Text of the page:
Author Topic: Episode #631  (Read 370 times)

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Offline Steven Novella

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Episode #631
« on: August 12, 2017, 01:46:18 PM »
Interview with Jeffrey Hall; What’s the Word: Gestalt; News Items: Wiring Taste, Portable Neutrino Detector, Are Atheists Moral, Anthrax Killing Chimps; Who’s That Noisy; Your Questions and E-mails: Almonds; Science or Fiction
Steven Novella
Host, The Skeptics Guide
snovella@theness.com

Offline lonely moa

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Re: Episode #631
« Reply #1 on: August 12, 2017, 10:41:22 PM »


The best it got at Cape Crozier (2003).  Good enough to leave the adelies alone for a special morning tea, though.
"Our minds are not quite designed to understand how the world works, but, rather, to get out of trouble rapidly an have progeny."  Nassim Nicholas Taleb

Offline fuzzyMarmot

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Re: Episode #631
« Reply #2 on: August 13, 2017, 05:03:49 PM »
Cara kinda snuck in the fact that she is about to start a Ph.D. program. Wow, that is awesome! I hope she tells us more about it. When Steve gets a computer or does roofing work, we get a blow-by-blow, but when Cara embarks on a doctorate, we barely get a peep  :laugh:

Props to her for taking on this challenge. I'm guessing UCLA or USC? TA or RA?

Offline bachfiend

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Re: Episode #631
« Reply #3 on: August 13, 2017, 05:32:44 PM »
I went to view the total solar eclipse on August 1, 2008 in Novosibirsk, Siberia and had magnificent viewing conditions (as a bonus, I visited the genetic research centre there and held one of the tame silver foxes).

A total solar eclipse is one of the great experiences in one's life.  I can understand why there are dedicated solar eclipse chasers.  It's also one of the greatest disappointments to go to a place, as I've done too, and been completely clouded in.

I'm looking forward to the total solar eclipse on July 22, 2028 the path of which will be tracking across central Australia.  I imagine the weather conditions should be good there then.  It also has the advantage that it's going to be a long solar eclipse at over 5 minutes in northern Australia, a little bit shorter in central Australia.

Of the many almost unique experiences of a total solar eclipse, the one that struck me most in Novosibirsk was that immediately leading to totality, there was a very strong breeze, which disappeared completely (along with the marked drop in temperature) at totality.  And then the strong breeze didn't return afterwards - it remained still.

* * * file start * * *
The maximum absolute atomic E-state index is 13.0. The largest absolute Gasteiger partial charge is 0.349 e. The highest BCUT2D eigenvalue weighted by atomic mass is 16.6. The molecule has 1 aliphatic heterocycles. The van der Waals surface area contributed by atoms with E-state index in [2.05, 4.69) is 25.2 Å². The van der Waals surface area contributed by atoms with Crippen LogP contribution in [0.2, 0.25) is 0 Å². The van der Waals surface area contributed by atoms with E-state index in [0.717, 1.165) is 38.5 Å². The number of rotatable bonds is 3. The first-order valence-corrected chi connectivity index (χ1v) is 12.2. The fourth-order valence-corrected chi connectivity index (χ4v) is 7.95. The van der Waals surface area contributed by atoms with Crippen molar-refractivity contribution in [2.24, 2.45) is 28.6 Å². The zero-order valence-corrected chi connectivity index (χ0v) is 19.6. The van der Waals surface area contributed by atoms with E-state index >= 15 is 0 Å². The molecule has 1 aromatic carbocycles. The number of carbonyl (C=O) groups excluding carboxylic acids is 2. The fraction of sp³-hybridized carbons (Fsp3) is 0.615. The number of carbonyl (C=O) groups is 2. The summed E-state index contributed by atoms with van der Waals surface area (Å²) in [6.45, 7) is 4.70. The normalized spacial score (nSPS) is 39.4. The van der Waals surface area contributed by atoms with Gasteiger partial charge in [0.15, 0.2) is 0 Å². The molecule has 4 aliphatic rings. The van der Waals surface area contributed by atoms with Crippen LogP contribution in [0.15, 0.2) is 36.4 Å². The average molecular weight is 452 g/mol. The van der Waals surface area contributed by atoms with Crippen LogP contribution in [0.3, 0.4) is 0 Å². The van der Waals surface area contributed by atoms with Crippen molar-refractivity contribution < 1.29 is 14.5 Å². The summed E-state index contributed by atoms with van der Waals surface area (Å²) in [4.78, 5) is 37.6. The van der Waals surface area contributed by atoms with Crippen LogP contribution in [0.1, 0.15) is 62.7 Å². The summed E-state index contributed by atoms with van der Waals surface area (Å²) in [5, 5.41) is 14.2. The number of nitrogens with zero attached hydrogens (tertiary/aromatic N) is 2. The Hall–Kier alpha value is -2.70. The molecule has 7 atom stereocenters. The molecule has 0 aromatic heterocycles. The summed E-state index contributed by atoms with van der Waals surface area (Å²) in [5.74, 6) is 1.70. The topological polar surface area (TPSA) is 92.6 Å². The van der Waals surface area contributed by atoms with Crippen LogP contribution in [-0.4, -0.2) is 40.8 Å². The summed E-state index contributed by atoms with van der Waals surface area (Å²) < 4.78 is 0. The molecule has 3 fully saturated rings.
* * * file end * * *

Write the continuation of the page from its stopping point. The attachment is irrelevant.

I knew the word this week: (die) Gestalt - which just means 'figure' in German.  Its definition in the Duden dictionary occupies almost a page, but many of the nuances of meaning are just context based.  I prefer the simpler word 'gist' to cover many of the meanings ascribed to 'Gestalt'.

Offline Sawyer

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Re: Episode #631
« Reply #4 on: August 15, 2017, 12:47:55 AM »
The link to the atheist study on the show notes no longer works.

How on earth do you get away with doing a study where you combine a test for the representitiveness heuristic with a completely separate question about religion and morality?  Wouldn't you ask questions that did not purposely exploit logical fallacies in order to prove your point? 

Online arthwollipot

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Re: Episode #631
« Reply #5 on: August 15, 2017, 06:04:59 AM »
Error downloading premium feed? Again?

I had to go get the non-premium episode.

Offline Mr. Beagle

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Re: Episode #631
« Reply #6 on: August 17, 2017, 10:22:11 AM »
The brief discussion of whether religious people are more generous to charity has to be seen with a lot of caveats. I have seen a lot of church financial statements in my day and there are some key qualifiers here.

1. For US religious conservatives, the huge part of their charitable giving is to their local and/or institutional church.

2. This is often as the result of pressure/guilt, often bordering on coercion. Mormons are particularly good at extracting the tithe, but I have heard these stories from other denominations and local churches as well.

3. In the large majority of churches, over 90% of the contributions go to: (a) salaries of the pastors and assistants, (b) utilities for church buildings, (c) debt service on buildings, and (d) assessments paid to denominational bodies, where this recursive budgeting is repeated.

"Missions" are the smallest part of almost all church budgets, and these funds are spent recursively as well on salaries and facilities, mostly. In short, your church contribution is technically "charity," and deductible under US tax laws, but it pays primarily for the guy who marries and buries you, and it pays for a warm/cool seat on Sunday. That is basically it.

That said, I still give money to a local church in my small town, even if I don't buy the theology, because it is one of the only inclusive, affirming social organizations in this rural region that constructively ties the community together.

Mister Beagle
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